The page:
Prevalence of hepatitis B, hepatitis C and human immunodeficiency viruses, and evaluation of risk factors for transmission: Report of a population screening in Nigeria

  • U.C. Okonkwo
  • H Okpara
  • A Otu
  • S Ameh
  • Y Ogarekpe
  • H Osim
  • M Inyama


Background. Hepatitis B virus (HBV), hepatitis C virus (HCV) and HIV are common blood-borne infections unevenly distributed across regions in Nigeria. Few population-based prevalence studies have been done in Nigeria.

Objective. To determine the prevalence of HBV, HCV and HIV and risk factors for infection with these viruses in a Nigerian population.

Methods. Hepatitis B surface antigen, anti-HCV and HIV were assayed in 1 498 healthy adult participants. A structured questionnaire was used to assess risk factors for viral acquisition. Bivariate analysis was used to compare differences in sociodemographic characteristics. Significant risk factors were identified by stepwise logistic regression. A p-value <0.05 was considered significant.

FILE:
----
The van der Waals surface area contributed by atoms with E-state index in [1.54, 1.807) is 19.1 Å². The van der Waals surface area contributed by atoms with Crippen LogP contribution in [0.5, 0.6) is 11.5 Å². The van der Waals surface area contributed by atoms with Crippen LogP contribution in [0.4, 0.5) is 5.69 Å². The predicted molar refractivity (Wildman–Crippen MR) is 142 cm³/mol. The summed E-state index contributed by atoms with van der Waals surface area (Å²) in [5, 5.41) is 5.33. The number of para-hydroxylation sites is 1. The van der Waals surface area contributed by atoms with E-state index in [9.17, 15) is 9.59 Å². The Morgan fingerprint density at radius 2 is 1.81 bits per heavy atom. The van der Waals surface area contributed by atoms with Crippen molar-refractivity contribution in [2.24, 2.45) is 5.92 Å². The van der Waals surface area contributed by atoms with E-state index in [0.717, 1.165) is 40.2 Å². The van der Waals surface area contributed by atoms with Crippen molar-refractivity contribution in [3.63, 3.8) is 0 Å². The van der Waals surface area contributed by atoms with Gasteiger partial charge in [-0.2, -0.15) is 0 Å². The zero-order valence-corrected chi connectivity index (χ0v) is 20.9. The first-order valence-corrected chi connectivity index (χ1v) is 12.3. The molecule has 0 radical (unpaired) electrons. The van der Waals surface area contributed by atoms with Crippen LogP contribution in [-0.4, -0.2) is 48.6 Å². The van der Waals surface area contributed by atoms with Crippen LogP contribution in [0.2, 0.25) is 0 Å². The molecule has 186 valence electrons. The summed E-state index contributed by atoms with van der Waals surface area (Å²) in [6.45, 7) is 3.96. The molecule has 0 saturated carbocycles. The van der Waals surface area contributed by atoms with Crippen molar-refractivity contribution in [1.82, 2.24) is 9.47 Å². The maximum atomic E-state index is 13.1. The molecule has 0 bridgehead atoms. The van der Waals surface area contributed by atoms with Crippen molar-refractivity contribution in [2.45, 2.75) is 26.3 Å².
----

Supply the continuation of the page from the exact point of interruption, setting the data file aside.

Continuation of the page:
Results. The prevalences of HBV, HCV and HIV were 8.8%, 10.0% and 12.9%, respectively, with urban/rural disparity. HBV/HCV positivity was higher among males than females. The reverse was true for HIV. Age was significantly associated with being HBV-, HCV- or HIV positive. Communal use of a toothbrush was significantly associated with HBV positivity in the final model (odds ratio 2.46, 95% confidence interval 1.45 - 4.18).

Conclusions. The prevalence of HBV, HCV and HIV infection is high in Nigeria, with urban/rural disparity. HCV may be more of a public health concern than HBV in some communities. Population-based studies are required to provide vital data to inform optimal national control strategies.


Journal Identifiers

eISSN: 0256-95749
print ISSN: 2078-5135